Ryan urges party members to avoid ‘politics of division’

Green leader Eamon Ryan will today appeal to thousands of party members to take a leap of faith “without the politics of division”and back the coalition deal.
Ryan urges party members to avoid ‘politics of division’
Eamon Ryan at Government Buildings

Green leader Eamon Ryan will today appeal to thousands of party members to take a leap of faith “without the politics of division”and back the coalition deal.

Addressing the party's online convention on the programme for government with Fine Gael and Fianna Fail, he will say there is a “daunting responsibility” on the Greens in the middle of the Covid-19 pandemic crisis to take action, in what could be an “historic opportunity” for the party.

Mr Ryan told the Irish Examiner ahead of the crunch convention, which over 2,600 have registered to attend online, that the coalition pact was “not an easy decision” but that members need to trust themselves, to trust the party and ultimately to trust the deal made with Fine Gael and Fianna Fail.

Nonetheless, already, internal critics of the deal-set to be voted on and counted by Friday week-have warned it is a “poisoned chalice” Green negotiator and TD Neasa Hourigan, who helped forge it, also says that, under its terms, carbon emission reductions will be back-loaded it doesn't go far enough on public housing.

Mr Ryan said the deal was “an historic opportunity” for the Greens and the country, that there was indeed a sense of a “daunting responsibility” but that Ireland was “in the middle of a crisis” and there was a need to make “hard decisions”.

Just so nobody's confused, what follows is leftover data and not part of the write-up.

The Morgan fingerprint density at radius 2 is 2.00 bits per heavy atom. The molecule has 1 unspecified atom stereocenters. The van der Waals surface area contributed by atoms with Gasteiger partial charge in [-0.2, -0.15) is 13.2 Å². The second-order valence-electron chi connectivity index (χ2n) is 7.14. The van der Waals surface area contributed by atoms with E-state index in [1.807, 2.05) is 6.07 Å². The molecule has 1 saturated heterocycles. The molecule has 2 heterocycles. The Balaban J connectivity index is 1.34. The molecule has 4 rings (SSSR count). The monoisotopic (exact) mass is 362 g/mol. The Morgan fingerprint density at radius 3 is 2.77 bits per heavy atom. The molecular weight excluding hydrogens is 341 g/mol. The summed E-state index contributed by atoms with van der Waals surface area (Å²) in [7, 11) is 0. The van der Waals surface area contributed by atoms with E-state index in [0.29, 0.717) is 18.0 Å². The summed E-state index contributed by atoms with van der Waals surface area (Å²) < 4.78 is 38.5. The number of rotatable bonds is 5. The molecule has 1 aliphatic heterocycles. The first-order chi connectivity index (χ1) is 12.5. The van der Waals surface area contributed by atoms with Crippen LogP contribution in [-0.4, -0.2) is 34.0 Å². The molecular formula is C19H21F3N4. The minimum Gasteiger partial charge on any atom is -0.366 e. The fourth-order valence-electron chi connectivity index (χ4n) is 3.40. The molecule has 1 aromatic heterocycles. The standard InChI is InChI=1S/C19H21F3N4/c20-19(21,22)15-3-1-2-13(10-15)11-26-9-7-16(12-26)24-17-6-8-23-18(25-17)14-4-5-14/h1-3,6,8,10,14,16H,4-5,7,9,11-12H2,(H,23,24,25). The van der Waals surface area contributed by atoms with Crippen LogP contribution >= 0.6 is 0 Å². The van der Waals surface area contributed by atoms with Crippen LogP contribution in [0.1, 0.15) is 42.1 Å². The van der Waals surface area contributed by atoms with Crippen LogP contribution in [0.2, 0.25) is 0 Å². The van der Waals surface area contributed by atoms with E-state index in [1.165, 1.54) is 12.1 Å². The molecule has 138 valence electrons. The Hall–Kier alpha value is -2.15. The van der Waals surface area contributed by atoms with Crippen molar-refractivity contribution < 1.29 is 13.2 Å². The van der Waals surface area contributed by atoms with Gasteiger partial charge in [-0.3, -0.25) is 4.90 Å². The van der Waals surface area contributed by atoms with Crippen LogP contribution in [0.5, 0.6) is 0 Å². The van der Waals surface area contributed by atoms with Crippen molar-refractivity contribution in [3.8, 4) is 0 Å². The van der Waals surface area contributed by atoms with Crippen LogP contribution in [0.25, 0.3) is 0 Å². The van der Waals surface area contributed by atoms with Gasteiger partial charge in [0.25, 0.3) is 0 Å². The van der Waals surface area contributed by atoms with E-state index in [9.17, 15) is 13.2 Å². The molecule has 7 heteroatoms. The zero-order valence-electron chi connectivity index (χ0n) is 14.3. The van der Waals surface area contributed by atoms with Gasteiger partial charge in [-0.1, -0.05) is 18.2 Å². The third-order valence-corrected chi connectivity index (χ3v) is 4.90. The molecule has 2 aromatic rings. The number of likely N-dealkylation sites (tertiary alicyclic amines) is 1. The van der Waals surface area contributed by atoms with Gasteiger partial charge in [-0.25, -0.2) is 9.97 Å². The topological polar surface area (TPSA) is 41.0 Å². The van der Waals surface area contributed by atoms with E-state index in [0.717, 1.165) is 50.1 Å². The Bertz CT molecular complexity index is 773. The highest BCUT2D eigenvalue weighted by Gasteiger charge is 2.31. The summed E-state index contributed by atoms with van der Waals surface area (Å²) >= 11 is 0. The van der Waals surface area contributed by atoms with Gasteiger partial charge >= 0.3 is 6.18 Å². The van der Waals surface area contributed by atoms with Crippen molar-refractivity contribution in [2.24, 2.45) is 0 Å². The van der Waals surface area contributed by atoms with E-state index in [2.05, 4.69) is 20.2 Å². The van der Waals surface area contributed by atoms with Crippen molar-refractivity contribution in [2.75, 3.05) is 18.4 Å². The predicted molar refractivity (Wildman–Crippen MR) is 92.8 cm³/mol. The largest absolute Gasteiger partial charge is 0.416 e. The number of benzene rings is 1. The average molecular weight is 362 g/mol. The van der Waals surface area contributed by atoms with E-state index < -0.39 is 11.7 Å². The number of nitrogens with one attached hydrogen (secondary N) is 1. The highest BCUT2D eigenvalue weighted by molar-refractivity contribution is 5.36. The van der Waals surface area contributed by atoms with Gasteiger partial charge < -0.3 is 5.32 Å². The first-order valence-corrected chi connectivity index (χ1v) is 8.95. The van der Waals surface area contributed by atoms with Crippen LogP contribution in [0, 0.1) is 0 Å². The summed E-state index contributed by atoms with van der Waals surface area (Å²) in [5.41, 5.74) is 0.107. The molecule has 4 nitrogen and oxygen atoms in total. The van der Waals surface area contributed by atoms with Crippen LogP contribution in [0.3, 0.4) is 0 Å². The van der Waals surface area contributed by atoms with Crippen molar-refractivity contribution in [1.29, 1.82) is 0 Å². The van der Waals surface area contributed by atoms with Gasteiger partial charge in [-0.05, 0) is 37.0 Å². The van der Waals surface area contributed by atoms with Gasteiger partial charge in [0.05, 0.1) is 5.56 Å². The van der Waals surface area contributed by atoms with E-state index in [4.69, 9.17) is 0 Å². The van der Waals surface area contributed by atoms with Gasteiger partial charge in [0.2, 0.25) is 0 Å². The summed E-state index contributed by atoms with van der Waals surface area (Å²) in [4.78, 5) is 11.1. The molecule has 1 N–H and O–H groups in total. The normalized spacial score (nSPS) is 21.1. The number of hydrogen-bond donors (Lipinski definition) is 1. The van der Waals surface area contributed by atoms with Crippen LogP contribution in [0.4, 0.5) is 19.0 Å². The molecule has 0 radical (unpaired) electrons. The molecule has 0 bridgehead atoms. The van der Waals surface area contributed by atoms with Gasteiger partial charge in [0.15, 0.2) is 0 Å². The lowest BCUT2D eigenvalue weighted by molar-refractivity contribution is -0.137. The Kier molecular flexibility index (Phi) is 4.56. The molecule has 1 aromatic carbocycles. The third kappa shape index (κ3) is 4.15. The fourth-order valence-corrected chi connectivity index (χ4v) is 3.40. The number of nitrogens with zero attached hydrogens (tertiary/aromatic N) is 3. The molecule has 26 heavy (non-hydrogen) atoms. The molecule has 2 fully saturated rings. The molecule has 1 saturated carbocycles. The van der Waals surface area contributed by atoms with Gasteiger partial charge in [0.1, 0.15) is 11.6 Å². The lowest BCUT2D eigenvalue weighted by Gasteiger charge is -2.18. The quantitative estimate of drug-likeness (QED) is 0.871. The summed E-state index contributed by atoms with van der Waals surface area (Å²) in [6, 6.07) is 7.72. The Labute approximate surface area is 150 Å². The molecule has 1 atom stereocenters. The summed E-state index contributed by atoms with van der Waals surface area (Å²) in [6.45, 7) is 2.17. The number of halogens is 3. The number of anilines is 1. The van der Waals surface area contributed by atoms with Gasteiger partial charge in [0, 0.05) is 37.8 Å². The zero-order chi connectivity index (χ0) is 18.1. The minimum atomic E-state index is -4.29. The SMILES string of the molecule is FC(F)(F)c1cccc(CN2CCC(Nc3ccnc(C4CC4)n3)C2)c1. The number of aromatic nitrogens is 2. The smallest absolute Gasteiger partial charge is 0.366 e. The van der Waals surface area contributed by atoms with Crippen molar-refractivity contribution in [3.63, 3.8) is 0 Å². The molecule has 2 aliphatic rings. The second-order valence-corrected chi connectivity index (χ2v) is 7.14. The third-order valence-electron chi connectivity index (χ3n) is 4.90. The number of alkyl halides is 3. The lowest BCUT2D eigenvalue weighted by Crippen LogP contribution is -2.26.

We need state enterprise, to provide public housing, to provide public health and tackling climate action that delivers a just transition.

He insisted that the leap needed to face the environment challenge could only be done together.

“Yes, we have to work with Fine Gael and Fianna Fail to make that leap.”

"We have seen the politics of division in the east and west and this is the type of politics that doesn't suit us at the this time,” he explained.

Green negotiators will address the meeting as will advocates and opponents of the deal.

A key group to watch are members from the North, who number around 600, and who may break towards a no vote.

The Greens must get two thirds of its estimated 3,200 members to back the deal.

Cork City South East councillor Lorna Bogue said that the deal represents "Green flavoured austerity" and that the party had a choice to "be a watchdog or a lapdog".

"I'm worried about the basis of the policy. My concern is that the policies which underly the document are austerity. They don't use that term, but if you read the document, the economic approach is austerity."

Dublin MEP Ciarán Cuffe said that his party should “grasp this nettle” and the extraordinary opportunity to promote a green agenda “even if Fine Gael and Fianna Fáil are not our natural bedfellows.”

“We can stand on the sidelines saying ‘do something’ or roll up our sleeves and get in. We have to have trust in them. We can’t wait, we can’t sit this one out. I don’t think the electorate would thank us.”

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